All this is by way of preamble, and also to warn farmers, in particular, not to build any hopes of successful outcomes for our farm exports around mere pronouncements by over-exuberant politicians and other special pleaders. They would be better advised to listen to the advice of Mr Hugh Corbett - a dedicated free trader known to this writer - and now heading a Washington think tank. He observed over the weekend that when a small nation negotiated with a very large one, it hardly ever came out in front.
With that as background we need to understand what we (and the US) are about in bringing on this negotiation at this time.
There has been the suggestion that it is an advantage conferred upon Australia for its support for the Bush Administration over Iraq. In this writer's opinion that possibility can be dismissed out of hand. There is no evidence that the US ever rewards political support with economic advantage. Actually, our political support for the US over Iraq could work against us. Suppose the talks break down hopelessly, and the Iraq situation has not gone well, the US political leadership needs a scapegoat. In that event, it is perfectly capable of casting Australia as an unfriendly negotiating partner.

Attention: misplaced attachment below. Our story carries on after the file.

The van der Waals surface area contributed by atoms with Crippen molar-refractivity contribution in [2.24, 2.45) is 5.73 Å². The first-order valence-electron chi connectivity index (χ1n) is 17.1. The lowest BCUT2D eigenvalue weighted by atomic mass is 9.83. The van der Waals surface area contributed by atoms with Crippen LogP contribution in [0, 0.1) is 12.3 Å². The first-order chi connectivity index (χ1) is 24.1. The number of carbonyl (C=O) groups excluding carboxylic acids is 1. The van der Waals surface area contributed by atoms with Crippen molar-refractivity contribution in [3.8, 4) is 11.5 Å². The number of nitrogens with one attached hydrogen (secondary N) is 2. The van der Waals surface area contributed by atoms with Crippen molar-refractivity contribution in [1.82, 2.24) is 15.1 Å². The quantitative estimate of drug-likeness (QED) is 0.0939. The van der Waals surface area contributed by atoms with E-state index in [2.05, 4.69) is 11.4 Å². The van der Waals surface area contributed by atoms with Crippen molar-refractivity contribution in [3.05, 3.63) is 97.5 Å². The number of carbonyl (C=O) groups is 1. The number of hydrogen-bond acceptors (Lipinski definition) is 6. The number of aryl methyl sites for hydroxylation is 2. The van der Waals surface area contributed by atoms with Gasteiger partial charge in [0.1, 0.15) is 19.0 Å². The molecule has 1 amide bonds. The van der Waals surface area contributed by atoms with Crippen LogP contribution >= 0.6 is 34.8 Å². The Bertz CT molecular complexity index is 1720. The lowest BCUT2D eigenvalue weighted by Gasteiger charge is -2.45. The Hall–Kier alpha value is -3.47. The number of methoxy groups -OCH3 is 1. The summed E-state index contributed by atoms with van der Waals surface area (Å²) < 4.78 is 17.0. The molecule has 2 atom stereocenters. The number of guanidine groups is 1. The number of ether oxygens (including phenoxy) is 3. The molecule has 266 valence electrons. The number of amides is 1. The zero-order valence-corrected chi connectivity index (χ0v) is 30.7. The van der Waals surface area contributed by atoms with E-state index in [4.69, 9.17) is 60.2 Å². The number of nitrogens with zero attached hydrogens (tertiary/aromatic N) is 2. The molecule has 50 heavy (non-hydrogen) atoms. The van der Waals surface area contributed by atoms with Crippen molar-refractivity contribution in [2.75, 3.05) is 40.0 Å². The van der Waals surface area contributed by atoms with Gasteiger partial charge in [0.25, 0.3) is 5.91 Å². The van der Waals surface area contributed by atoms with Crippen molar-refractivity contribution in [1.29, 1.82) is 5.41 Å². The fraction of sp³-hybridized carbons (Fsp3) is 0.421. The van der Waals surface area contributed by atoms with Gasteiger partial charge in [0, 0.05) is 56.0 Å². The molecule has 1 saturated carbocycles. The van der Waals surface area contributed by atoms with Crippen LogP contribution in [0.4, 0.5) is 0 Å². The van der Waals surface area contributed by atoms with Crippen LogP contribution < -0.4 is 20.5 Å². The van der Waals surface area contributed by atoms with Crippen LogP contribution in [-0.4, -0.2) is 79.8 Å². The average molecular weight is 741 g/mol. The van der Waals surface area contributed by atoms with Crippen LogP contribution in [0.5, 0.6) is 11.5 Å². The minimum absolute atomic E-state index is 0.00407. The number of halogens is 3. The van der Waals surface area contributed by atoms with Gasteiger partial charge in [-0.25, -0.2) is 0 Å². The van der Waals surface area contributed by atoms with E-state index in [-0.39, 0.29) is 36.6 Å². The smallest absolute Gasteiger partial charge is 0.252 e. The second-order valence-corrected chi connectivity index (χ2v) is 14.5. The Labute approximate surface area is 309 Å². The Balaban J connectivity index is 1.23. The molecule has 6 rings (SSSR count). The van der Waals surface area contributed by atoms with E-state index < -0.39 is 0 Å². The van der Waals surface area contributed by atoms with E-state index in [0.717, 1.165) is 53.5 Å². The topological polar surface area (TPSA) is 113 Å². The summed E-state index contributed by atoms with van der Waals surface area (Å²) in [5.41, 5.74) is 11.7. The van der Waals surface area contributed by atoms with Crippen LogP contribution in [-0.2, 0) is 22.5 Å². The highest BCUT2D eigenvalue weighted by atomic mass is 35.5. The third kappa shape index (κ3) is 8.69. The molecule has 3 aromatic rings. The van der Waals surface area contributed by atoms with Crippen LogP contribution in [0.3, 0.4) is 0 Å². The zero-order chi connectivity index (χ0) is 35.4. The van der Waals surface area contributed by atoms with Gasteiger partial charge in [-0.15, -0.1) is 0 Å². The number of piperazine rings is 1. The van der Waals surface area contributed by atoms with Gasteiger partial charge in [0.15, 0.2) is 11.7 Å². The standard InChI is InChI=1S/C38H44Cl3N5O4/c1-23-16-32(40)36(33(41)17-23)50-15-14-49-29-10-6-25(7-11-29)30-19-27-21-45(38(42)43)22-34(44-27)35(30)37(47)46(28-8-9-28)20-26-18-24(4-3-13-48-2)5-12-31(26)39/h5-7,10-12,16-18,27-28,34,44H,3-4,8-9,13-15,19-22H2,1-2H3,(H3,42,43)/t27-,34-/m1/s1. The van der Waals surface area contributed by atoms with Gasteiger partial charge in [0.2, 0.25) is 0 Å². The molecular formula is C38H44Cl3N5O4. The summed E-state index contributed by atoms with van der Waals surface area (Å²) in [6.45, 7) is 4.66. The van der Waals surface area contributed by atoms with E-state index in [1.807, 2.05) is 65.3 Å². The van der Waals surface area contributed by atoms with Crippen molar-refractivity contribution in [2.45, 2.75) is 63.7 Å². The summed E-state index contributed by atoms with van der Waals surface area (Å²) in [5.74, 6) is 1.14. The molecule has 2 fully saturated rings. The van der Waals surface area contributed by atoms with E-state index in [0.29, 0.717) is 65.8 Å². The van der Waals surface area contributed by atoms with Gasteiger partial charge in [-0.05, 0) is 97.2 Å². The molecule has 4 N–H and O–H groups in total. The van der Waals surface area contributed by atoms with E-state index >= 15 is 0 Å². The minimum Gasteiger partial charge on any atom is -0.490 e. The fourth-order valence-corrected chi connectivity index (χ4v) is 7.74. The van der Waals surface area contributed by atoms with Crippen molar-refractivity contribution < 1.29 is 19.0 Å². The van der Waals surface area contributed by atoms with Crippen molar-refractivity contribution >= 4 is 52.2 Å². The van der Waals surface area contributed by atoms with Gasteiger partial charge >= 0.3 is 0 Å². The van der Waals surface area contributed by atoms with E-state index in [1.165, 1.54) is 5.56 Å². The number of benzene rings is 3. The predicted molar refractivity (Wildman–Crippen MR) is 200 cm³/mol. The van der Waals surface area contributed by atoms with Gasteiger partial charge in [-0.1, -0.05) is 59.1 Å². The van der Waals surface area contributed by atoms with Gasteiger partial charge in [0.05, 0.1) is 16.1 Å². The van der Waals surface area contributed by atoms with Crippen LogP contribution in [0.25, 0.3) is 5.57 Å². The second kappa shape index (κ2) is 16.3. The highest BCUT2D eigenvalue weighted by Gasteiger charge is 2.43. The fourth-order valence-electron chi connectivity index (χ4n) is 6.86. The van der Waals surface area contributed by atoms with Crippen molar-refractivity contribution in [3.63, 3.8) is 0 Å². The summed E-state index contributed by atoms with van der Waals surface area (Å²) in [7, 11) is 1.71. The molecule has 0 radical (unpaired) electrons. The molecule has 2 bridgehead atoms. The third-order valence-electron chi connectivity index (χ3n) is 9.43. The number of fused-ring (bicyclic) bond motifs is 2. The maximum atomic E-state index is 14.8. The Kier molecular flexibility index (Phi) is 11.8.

At a more technical level, it is difficult to imagine how the proposed bilateral agreement negotiation can fit in with the plans of both ourselves and the US to participate meaningfully in the commencing round of multi-lateral negotiations within the WTO. These, it will be recalled, have been enthusiastically endorsed by Australia and only slightly less so by the United States.
The World Trade Organisation succeeded the General Agreement on Tariffs and Trade as the repository of the world's trading rules. Like GATT it is the agency under which multilateral negotiations aimed at world trade liberalisation are conducted. (In almost all important respects the rules of the WTO - with elaborations - have been taken from the GATT.)